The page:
Because it was at work, I got sent to a doctor. From memory, rest was the main cure, the internet also recommends ice. It flares back up if I knit for too long.
posted by kjs4 at 10:10 PM on February 10 [2 favorites]


Just a note that an ice pack is a great idea but you need to be careful with ice not to leave it on too long and cause damage. If it is more painful or *especially* if it becomes numb, that's too long. I've been advised to make sure there's a barrier between skin and cold pack or ice (shirt, paper towels...) and also to set a timer and not leave the ice on for more than 15 minutes on, then 15 minutes off. (Sometimes they say 20 but it depends on your own familiarity and comfort I think.)
posted by Lady Li at 10:59 PM on February 10 [1 favorite]


Do you have a flexible shower wand? Try directing the blast (your choice of water temperature) at different locations on the hands, wrists and arms.

Ditto practicing some hand exercises. I go a bit strong on crochet sometimes, and belly dance hand moves help me.
Also do moves at different levels -- above the head, shoulder level to front, shoulder level to side, down. Try doing them while lying down.
Various tools are available for squeezing, to add some resistance to your routine. A simple tennis ball rolled under the foot can relieve tension and foot cramps, and likewise the same resistance can be used to massage the surfaces of the hand.

Do not overdue ibuprofen (kidneys), acetaminophen (liver), or aspirin (bleeding).
posted by TrishaU at 11:43 PM on February 10


You don't really get the antinflammatory benefit of NSAIDs like ibuprofen unless you've been taking them for a few days, so keep taking it every 6 hours or so for a while. (I actually prefer naproxen because it has wider intervals.) Also, you can stack tylenol on top of NSAIDs as it is a different class of drug. It won't help with inflammation but it will help with pain.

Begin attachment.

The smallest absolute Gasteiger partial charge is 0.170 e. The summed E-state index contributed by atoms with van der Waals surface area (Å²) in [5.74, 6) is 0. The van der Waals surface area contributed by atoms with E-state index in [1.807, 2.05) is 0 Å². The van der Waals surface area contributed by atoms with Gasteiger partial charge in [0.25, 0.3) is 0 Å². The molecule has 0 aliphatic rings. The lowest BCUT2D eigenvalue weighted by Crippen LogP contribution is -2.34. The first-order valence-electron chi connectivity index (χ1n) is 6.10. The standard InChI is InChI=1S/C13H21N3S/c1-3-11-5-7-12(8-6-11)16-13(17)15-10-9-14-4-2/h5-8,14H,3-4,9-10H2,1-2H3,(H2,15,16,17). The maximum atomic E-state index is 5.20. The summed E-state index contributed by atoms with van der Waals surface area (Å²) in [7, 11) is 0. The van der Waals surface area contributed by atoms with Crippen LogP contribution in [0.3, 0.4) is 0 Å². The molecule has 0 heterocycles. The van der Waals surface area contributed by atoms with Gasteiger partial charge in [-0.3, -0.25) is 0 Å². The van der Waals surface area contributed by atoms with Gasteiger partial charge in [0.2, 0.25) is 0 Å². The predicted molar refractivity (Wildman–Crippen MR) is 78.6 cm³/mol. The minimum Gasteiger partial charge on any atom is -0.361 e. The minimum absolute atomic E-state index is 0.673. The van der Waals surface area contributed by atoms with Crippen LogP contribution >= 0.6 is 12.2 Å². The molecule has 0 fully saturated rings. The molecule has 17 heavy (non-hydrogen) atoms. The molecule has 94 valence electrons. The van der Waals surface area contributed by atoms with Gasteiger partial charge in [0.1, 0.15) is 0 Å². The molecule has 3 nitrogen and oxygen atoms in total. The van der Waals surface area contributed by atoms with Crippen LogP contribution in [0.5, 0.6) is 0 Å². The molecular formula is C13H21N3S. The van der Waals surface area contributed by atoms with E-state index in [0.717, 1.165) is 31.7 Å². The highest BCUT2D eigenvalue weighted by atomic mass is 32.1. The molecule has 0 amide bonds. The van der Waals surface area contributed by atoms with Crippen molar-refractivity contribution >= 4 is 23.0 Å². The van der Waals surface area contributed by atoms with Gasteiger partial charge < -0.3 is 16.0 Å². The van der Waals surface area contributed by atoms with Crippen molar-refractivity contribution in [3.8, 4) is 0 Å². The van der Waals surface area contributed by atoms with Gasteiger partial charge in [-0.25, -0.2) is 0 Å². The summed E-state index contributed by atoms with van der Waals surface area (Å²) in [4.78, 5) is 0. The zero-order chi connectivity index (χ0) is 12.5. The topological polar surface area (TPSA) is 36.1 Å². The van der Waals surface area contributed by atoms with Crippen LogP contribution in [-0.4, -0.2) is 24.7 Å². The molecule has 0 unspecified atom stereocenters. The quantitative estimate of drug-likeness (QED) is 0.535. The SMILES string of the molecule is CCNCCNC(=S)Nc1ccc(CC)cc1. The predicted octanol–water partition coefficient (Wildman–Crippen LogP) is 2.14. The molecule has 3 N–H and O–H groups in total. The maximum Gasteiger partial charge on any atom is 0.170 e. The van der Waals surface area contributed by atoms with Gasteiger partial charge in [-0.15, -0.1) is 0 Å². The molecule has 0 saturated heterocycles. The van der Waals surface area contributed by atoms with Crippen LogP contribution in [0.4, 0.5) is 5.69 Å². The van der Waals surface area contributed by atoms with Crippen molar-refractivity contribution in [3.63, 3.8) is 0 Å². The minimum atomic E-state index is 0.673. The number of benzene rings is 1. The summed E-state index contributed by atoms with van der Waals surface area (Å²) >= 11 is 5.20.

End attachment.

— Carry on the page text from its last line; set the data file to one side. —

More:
posted by Anticipation Of A New Lover's Arrival, The at 3:20 AM on February 11 [1 favorite]


Rest is SO important. Any time you are doing something and you feel the pain coming back, STOP. It's really hard for me, because in almost all of my free time I'm either knitting or spinning yarn, but I've learned that if you rest early -- as soon as it hurts -- you recover faster. Even if that means stopping in the middle of a row.

The cold/hot, NSAID, and massage suggestions are all good, too, but in the end, it will just have to heal. Be sure your nutrition is on point, too.
posted by fiercecupcake at 8:05 AM on February 11 [3 favorites]


It took about three weeks to go back to normal. The brace made the biggest difference, and sleeping with the brace on was very helpful. Icing helped a lot. I can't take NSAIDs so I forced myself to take a break. I also deliberately tried to vary my hand movements a lot to stretch the muscles.

I'm going to pick up another embroidery project in April and stick to just an hour or so a day!
posted by dorothyisunderwood at 8:37 PM on March 8 [1 favorite]